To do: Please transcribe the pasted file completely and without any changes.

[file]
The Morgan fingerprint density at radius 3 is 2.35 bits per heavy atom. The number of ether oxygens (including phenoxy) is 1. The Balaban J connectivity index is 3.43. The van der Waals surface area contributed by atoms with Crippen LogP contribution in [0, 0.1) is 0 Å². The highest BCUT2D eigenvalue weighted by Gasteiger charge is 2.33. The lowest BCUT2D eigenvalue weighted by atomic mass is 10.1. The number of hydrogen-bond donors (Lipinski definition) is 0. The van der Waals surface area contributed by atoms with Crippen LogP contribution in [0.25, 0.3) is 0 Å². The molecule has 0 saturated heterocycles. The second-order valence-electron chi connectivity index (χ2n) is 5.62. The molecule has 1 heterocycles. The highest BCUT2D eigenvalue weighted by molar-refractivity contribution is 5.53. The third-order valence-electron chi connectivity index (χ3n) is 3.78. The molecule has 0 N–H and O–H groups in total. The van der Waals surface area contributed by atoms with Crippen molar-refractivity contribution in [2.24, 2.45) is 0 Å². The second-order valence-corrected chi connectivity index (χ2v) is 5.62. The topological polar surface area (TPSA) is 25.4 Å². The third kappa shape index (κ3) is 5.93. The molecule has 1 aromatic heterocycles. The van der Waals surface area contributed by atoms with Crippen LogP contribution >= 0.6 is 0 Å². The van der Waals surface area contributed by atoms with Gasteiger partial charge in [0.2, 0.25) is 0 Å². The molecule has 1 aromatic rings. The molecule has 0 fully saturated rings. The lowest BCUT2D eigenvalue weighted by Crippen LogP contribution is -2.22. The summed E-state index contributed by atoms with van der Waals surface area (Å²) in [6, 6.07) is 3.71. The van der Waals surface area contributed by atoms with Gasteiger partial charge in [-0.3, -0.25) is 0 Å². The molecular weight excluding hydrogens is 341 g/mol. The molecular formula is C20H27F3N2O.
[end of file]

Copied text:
The Morgan fingerprint density at radius 3 is 2.35 bits per heavy atom. The number of ether oxygens (including phenoxy) is 1. The Balaban J connectivity index is 3.43. The van der Waals surface area contributed by atoms with Crippen LogP contribution in [0, 0.1) is 0 Å². The highest BCUT2D eigenvalue weighted by Gasteiger charge is 2.33. The lowest BCUT2D eigenvalue weighted by atomic mass is 10.1. The number of hydrogen-bond donors (Lipinski definition) is 0. The van der Waals surface area contributed by atoms with Crippen LogP contribution in [0.25, 0.3) is 0 Å². The molecule has 0 saturated heterocycles. The second-order valence-electron chi connectivity index (χ2n) is 5.62. The molecule has 1 heterocycles. The highest BCUT2D eigenvalue weighted by molar-refractivity contribution is 5.53. The third-order valence-electron chi connectivity index (χ3n) is 3.78. The molecule has 0 N–H and O–H groups in total. The van der Waals surface area contributed by atoms with Crippen molar-refractivity contribution in [2.24, 2.45) is 0 Å². The second-order valence-corrected chi connectivity index (χ2v) is 5.62. The topological polar surface area (TPSA) is 25.4 Å². The third kappa shape index (κ3) is 5.93. The molecule has 1 aromatic heterocycles. The van der Waals surface area contributed by atoms with Crippen LogP contribution >= 0.6 is 0 Å². The van der Waals surface area contributed by atoms with Gasteiger partial charge in [0.2, 0.25) is 0 Å². The molecule has 1 aromatic rings. The molecule has 0 fully saturated rings. The lowest BCUT2D eigenvalue weighted by Crippen LogP contribution is -2.22. The summed E-state index contributed by atoms with van der Waals surface area (Å²) in [6, 6.07) is 3.71. The van der Waals surface area contributed by atoms with Gasteiger partial charge in [-0.3, -0.25) is 0 Å². The molecular weight excluding hydrogens is 341 g/mol. The molecular formula is C20H27F3N2O.